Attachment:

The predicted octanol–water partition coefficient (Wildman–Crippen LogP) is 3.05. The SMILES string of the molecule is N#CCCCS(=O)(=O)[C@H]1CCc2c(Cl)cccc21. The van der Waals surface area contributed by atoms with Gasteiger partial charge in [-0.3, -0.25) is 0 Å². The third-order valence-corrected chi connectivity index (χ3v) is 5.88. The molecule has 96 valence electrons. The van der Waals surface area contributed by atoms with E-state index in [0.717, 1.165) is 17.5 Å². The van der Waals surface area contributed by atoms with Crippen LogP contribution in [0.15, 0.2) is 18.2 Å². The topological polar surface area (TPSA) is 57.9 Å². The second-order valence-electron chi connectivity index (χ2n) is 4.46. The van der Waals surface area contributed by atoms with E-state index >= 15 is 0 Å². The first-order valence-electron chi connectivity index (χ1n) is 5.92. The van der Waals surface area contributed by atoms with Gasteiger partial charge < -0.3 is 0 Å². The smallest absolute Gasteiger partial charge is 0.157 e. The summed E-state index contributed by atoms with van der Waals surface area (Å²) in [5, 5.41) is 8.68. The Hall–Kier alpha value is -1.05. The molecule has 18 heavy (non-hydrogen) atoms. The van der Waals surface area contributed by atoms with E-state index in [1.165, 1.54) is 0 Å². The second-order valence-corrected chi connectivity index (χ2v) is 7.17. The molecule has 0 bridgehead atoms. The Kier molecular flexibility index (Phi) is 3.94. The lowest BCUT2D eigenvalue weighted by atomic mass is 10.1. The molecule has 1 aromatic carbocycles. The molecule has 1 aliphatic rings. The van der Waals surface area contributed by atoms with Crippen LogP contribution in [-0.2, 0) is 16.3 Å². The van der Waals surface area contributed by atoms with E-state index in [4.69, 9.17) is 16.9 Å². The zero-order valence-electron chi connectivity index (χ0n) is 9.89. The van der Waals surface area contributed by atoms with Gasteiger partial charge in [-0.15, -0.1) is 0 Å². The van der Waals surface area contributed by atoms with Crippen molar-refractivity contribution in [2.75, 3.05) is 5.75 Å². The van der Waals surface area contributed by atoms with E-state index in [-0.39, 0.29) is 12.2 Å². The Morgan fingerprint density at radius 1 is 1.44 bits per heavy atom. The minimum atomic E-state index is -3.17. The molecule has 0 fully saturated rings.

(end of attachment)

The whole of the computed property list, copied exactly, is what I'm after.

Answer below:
The predicted octanol–water partition coefficient (Wildman–Crippen LogP) is 3.05. The SMILES string of the molecule is N#CCCCS(=O)(=O)[C@H]1CCc2c(Cl)cccc21. The van der Waals surface area contributed by atoms with Gasteiger partial charge in [-0.3, -0.25) is 0 Å². The third-order valence-corrected chi connectivity index (χ3v) is 5.88. The molecule has 96 valence electrons. The van der Waals surface area contributed by atoms with E-state index in [0.717, 1.165) is 17.5 Å². The van der Waals surface area contributed by atoms with Crippen LogP contribution in [0.15, 0.2) is 18.2 Å². The topological polar surface area (TPSA) is 57.9 Å². The second-order valence-electron chi connectivity index (χ2n) is 4.46. The van der Waals surface area contributed by atoms with E-state index >= 15 is 0 Å². The first-order valence-electron chi connectivity index (χ1n) is 5.92. The van der Waals surface area contributed by atoms with Gasteiger partial charge < -0.3 is 0 Å². The smallest absolute Gasteiger partial charge is 0.157 e. The summed E-state index contributed by atoms with van der Waals surface area (Å²) in [5, 5.41) is 8.68. The Hall–Kier alpha value is -1.05. The molecule has 18 heavy (non-hydrogen) atoms. The van der Waals surface area contributed by atoms with E-state index in [1.165, 1.54) is 0 Å². The second-order valence-corrected chi connectivity index (χ2v) is 7.17. The molecule has 0 bridgehead atoms. The Kier molecular flexibility index (Phi) is 3.94. The lowest BCUT2D eigenvalue weighted by atomic mass is 10.1. The molecule has 1 aromatic carbocycles. The molecule has 1 aliphatic rings. The van der Waals surface area contributed by atoms with Crippen LogP contribution in [-0.2, 0) is 16.3 Å². The van der Waals surface area contributed by atoms with E-state index in [4.69, 9.17) is 16.9 Å². The zero-order valence-electron chi connectivity index (χ0n) is 9.89. The van der Waals surface area contributed by atoms with Gasteiger partial charge in [-0.15, -0.1) is 0 Å². The van der Waals surface area contributed by atoms with Crippen molar-refractivity contribution in [2.75, 3.05) is 5.75 Å². The van der Waals surface area contributed by atoms with E-state index in [-0.39, 0.29) is 12.2 Å². The Morgan fingerprint density at radius 1 is 1.44 bits per heavy atom. The minimum atomic E-state index is -3.17. The molecule has 0 fully saturated rings.